Eye on the Middle East Mar/Apr 2004
Last December thousands of Palestinians flocked to the home of a family whose newborn son caused a sensation. Muslims are revering the boy as the “miracle baby” of Bethlehem.
The designation was given because of an unusual birthmark on the infant’s cheek. According to devout Muslims in the town, the birthmark forms the Arabic letters of the name of an uncle, a Hamas militant. Security sources say the baby’s uncle, who was shot dead several months ago, was suspected of masterminding a suicide bombing that killed twelve people on a bus in Jerusalem in November 2002.
The birthmark was immediately interpreted as a message of divine support for the Palestinians. The child’s grandmother called it a sign “the soldiers can kill our sons but not our spirit.” A local Muslim imam traced a finger over the birthmark, which ends behind the baby’s right ear, and pronounced it “a gift from God.”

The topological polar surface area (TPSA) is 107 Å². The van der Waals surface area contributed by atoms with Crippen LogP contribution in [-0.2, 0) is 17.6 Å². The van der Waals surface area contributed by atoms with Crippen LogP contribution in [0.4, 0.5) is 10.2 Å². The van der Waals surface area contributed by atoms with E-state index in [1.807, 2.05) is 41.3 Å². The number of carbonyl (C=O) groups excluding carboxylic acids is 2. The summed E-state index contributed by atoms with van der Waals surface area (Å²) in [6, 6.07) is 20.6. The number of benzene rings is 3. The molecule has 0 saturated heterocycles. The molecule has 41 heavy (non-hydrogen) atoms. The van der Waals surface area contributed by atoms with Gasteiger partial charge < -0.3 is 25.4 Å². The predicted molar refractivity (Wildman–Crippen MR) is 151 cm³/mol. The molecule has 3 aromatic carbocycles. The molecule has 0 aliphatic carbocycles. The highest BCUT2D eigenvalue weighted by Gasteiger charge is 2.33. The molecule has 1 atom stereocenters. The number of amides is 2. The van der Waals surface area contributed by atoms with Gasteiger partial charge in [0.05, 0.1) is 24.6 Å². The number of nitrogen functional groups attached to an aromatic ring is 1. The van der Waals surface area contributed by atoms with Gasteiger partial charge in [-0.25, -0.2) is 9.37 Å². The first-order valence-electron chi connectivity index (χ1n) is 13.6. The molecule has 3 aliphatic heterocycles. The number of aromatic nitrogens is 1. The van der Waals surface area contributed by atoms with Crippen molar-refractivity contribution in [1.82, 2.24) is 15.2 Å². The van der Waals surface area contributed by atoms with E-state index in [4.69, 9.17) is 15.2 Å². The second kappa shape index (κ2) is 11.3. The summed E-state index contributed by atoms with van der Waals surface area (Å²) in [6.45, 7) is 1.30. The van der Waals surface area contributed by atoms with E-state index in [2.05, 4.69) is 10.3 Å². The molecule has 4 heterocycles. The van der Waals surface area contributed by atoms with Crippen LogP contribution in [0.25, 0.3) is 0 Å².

Muslims further noted that the baby was born on the twenty-seventh day of their holy month of Ramadan, revered as the night the Qur’an was revealed to the prophet Muhammad.
How interesting that in the little town where the true Miracle Baby of Bethlehem was born two thousand years ago, Muslims are laying claim to their own “miracle baby.” Will Bethlehem become the place of annual December pilgrimages by Muslims? Perhaps not. But it is difficult to disregard the fact that the thousands coming to see a mark on an infant’s face because it is linked to a terrorist are declaring it a divine miracle. One cannot ignore the vast gulf between reverence for one dedicated to taking life, and reverence for the One who came into the world to be the supreme giver of life.